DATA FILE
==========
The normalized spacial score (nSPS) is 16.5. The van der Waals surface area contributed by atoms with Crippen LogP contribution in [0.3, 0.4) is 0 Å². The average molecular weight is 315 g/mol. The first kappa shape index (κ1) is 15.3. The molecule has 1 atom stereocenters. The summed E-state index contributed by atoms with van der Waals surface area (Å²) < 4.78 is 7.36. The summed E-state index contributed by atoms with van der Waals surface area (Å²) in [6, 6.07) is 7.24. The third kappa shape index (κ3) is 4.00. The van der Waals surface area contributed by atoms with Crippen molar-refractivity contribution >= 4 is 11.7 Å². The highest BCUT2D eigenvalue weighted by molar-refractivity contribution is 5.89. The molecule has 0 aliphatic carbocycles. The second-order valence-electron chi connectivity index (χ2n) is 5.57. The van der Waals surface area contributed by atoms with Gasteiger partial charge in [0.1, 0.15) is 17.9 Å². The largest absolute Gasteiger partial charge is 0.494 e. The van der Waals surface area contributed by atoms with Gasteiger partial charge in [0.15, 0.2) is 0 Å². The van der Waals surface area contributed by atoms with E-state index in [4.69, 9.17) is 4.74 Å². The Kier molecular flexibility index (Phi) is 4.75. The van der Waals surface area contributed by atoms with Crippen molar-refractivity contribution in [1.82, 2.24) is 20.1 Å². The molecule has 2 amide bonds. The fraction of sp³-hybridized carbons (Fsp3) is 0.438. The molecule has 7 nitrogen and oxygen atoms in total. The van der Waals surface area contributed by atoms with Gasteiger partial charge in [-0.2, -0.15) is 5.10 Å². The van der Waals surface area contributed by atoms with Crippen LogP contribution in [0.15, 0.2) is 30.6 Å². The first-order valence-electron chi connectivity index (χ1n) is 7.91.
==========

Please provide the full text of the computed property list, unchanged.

The normalized spacial score (nSPS) is 16.5. The van der Waals surface area contributed by atoms with Crippen LogP contribution in [0.3, 0.4) is 0 Å². The average molecular weight is 315 g/mol. The first kappa shape index (κ1) is 15.3. The molecule has 1 atom stereocenters. The summed E-state index contributed by atoms with van der Waals surface area (Å²) < 4.78 is 7.36. The summed E-state index contributed by atoms with van der Waals surface area (Å²) in [6, 6.07) is 7.24. The third kappa shape index (κ3) is 4.00. The van der Waals surface area contributed by atoms with Crippen molar-refractivity contribution >= 4 is 11.7 Å². The highest BCUT2D eigenvalue weighted by molar-refractivity contribution is 5.89. The molecule has 0 aliphatic carbocycles. The second-order valence-electron chi connectivity index (χ2n) is 5.57. The van der Waals surface area contributed by atoms with Gasteiger partial charge in [0.1, 0.15) is 17.9 Å². The largest absolute Gasteiger partial charge is 0.494 e. The van der Waals surface area contributed by atoms with Gasteiger partial charge in [0.15, 0.2) is 0 Å². The van der Waals surface area contributed by atoms with E-state index in [4.69, 9.17) is 4.74 Å². The Kier molecular flexibility index (Phi) is 4.75. The van der Waals surface area contributed by atoms with Crippen molar-refractivity contribution in [1.82, 2.24) is 20.1 Å². The molecule has 2 amide bonds. The fraction of sp³-hybridized carbons (Fsp3) is 0.438. The molecule has 7 nitrogen and oxygen atoms in total. The van der Waals surface area contributed by atoms with Gasteiger partial charge in [-0.2, -0.15) is 5.10 Å². The van der Waals surface area contributed by atoms with Crippen LogP contribution in [0.15, 0.2) is 30.6 Å². The first-order valence-electron chi connectivity index (χ1n) is 7.91.